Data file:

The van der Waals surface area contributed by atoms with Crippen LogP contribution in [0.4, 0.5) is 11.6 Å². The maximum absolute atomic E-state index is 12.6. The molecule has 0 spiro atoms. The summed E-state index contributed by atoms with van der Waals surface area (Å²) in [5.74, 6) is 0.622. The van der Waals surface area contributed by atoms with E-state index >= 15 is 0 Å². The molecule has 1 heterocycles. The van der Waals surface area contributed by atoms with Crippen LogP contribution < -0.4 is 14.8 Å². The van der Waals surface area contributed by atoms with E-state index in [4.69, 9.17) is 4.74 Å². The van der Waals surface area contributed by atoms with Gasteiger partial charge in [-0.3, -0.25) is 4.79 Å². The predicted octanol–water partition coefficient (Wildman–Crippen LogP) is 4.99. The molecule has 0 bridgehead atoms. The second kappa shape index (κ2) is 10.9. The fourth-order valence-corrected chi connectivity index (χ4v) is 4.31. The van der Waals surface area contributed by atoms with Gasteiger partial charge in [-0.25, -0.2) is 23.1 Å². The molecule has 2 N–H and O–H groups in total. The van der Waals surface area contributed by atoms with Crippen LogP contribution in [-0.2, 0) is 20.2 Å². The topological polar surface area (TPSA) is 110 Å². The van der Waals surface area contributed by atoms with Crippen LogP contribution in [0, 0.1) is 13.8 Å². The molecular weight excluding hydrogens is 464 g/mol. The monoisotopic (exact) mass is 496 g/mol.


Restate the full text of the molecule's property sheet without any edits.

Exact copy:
The van der Waals surface area contributed by atoms with Crippen LogP contribution in [0.4, 0.5) is 11.6 Å². The maximum absolute atomic E-state index is 12.6. The molecule has 0 spiro atoms. The summed E-state index contributed by atoms with van der Waals surface area (Å²) in [5.74, 6) is 0.622. The van der Waals surface area contributed by atoms with E-state index >= 15 is 0 Å². The molecule has 1 heterocycles. The van der Waals surface area contributed by atoms with Crippen LogP contribution < -0.4 is 14.8 Å². The van der Waals surface area contributed by atoms with E-state index in [4.69, 9.17) is 4.74 Å². The van der Waals surface area contributed by atoms with Gasteiger partial charge in [-0.3, -0.25) is 4.79 Å². The predicted octanol–water partition coefficient (Wildman–Crippen LogP) is 4.99. The molecule has 0 bridgehead atoms. The second kappa shape index (κ2) is 10.9. The fourth-order valence-corrected chi connectivity index (χ4v) is 4.31. The van der Waals surface area contributed by atoms with Gasteiger partial charge in [-0.25, -0.2) is 23.1 Å². The molecule has 2 N–H and O–H groups in total. The van der Waals surface area contributed by atoms with Crippen LogP contribution in [-0.2, 0) is 20.2 Å². The topological polar surface area (TPSA) is 110 Å². The van der Waals surface area contributed by atoms with Crippen LogP contribution in [0, 0.1) is 13.8 Å². The molecular weight excluding hydrogens is 464 g/mol. The monoisotopic (exact) mass is 496 g/mol.